The national economy is in sorry shape. Whatever the reason, the crappy economy means states, having less money coming in from traditional streams, are looking at ways to trim costs and increase revenue from alternative sources.
For example Governor Strickland recently announced that Ohio could raise around $73 million by adding video Keno to the list of games already run by the lottery commission.
The announcement has, of course, drawn fire from wingnut groups like Citizens for Community Values- while also receiving praise from many businesses (e.g. horse-racing tracks, bars and private clubs).
Personally- I think it’s a good start. But, taken in context, it’s not that big of a deal. Other states are proposing much bigger gambling initiatives to make up for their budget shortfalls.
Kentucky is facing a budget shortfall of nearly $900 million over the next two years. In addition to proposing severe budget cuts, Kentucky’s Governor, Steve Beshear, recently renewed his campaign promise to bring full-blown casino gambling to the state to help compensate.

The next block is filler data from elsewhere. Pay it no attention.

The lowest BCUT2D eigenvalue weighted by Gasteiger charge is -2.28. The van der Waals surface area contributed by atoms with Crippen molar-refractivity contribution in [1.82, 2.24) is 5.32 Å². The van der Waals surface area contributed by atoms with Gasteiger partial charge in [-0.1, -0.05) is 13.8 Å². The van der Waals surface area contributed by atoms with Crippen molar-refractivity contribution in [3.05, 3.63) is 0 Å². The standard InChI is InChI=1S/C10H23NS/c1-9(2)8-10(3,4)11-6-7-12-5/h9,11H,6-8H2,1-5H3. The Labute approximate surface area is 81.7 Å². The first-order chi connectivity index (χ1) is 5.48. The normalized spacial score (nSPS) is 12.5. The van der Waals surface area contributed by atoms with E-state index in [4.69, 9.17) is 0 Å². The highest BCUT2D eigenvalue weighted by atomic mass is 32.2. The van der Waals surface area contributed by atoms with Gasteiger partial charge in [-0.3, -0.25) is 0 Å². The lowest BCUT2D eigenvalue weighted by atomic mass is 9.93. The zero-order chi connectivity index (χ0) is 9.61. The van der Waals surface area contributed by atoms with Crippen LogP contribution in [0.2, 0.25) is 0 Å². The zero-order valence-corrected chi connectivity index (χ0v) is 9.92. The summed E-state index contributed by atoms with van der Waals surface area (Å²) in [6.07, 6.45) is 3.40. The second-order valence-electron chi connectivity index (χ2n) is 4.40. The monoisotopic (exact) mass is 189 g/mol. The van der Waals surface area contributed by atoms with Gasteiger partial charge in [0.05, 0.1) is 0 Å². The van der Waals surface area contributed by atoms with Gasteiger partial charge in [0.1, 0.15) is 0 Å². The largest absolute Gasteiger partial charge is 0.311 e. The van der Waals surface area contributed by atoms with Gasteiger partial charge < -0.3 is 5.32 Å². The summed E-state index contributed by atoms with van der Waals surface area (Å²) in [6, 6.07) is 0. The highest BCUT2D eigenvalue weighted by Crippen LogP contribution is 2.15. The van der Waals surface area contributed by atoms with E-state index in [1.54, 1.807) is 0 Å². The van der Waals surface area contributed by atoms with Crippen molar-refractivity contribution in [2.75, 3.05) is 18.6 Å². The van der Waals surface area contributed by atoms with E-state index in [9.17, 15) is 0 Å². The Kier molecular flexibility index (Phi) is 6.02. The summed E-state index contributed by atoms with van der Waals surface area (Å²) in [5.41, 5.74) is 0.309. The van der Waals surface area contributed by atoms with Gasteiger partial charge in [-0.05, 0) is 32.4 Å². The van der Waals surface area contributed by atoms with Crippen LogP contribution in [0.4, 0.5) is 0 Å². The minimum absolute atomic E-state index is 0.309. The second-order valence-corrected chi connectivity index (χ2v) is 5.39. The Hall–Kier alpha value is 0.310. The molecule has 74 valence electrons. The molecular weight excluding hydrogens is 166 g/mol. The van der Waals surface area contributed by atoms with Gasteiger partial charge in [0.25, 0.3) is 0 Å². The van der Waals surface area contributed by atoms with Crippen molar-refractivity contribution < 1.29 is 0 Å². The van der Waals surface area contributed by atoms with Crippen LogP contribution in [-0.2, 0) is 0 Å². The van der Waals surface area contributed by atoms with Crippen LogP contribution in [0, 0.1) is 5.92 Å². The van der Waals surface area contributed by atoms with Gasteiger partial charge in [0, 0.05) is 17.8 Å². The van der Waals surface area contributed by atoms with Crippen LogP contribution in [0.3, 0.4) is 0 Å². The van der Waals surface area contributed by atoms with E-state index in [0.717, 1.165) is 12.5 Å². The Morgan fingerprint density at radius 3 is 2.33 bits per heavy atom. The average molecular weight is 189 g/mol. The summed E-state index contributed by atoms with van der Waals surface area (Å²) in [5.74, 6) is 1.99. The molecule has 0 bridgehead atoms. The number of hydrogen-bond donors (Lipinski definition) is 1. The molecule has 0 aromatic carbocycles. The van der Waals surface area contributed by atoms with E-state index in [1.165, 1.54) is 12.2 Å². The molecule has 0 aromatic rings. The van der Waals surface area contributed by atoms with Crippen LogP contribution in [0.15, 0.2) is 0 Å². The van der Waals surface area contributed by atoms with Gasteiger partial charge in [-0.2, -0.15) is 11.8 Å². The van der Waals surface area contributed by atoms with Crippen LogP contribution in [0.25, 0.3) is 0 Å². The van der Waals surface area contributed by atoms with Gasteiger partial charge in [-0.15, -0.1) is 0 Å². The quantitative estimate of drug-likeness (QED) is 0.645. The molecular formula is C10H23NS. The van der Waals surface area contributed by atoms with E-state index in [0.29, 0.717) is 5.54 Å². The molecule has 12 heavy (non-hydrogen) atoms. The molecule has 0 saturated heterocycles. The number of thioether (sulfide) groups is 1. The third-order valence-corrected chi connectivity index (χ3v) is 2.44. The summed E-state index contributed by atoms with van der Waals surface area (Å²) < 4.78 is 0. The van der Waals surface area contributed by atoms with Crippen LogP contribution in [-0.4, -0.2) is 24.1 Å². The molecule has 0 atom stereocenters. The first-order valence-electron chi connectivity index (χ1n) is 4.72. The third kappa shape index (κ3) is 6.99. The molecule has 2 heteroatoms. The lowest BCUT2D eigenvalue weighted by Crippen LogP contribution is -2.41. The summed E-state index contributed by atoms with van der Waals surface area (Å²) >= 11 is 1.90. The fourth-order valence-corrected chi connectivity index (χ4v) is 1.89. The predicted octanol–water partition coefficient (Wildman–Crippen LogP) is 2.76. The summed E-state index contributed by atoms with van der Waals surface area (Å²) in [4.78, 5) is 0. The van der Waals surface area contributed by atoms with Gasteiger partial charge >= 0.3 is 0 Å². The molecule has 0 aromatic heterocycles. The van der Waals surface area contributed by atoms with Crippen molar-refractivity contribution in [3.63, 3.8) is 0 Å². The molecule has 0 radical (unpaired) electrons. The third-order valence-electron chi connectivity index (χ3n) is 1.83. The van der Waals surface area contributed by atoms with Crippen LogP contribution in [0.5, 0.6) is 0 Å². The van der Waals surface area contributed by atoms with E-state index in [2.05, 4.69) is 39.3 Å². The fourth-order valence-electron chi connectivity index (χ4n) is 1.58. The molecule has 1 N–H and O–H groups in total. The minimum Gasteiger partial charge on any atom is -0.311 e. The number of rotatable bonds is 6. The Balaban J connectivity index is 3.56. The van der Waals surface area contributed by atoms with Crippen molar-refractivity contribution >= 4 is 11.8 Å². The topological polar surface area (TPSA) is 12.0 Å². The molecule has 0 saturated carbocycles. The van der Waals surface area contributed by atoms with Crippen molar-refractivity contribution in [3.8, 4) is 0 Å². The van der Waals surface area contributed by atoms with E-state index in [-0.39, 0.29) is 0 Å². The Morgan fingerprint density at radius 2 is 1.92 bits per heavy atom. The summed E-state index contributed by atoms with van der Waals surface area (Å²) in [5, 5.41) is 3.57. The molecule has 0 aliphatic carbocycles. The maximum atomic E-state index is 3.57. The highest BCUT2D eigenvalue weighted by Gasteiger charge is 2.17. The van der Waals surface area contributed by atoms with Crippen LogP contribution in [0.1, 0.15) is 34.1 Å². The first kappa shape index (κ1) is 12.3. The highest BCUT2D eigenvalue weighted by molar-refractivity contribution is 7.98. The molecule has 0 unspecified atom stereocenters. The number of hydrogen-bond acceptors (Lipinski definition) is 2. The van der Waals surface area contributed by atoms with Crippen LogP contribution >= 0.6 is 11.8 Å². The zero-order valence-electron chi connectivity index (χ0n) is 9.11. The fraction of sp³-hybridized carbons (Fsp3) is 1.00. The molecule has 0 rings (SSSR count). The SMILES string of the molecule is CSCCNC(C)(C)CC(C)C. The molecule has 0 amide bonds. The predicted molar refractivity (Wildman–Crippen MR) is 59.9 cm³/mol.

California is facing a $14.5 billion deficit. To avoid increasing taxes, Governor Swarchenegger and the legislature made deals with four indian tribes to add thousands of slot machines to existing casinos and, in the process, add hundreds of millions of dollars a year to the state’s general fund.
Every state is having money problems right now. And every state is looking for solutions.
And while I’d really like to see full-blown, table-game-driven gambling in Ohio- I also know that Ohioians have voted against it recently so no Ohio politician is going to push too hard to promote REAL gaming in Ohio until more voters warm up to the idea.
Still- I believe Ted Strickland is doing his best to balance the budget while keeping his campaign promise to not raise taxes- and the lottery proposal seems like a good compromise.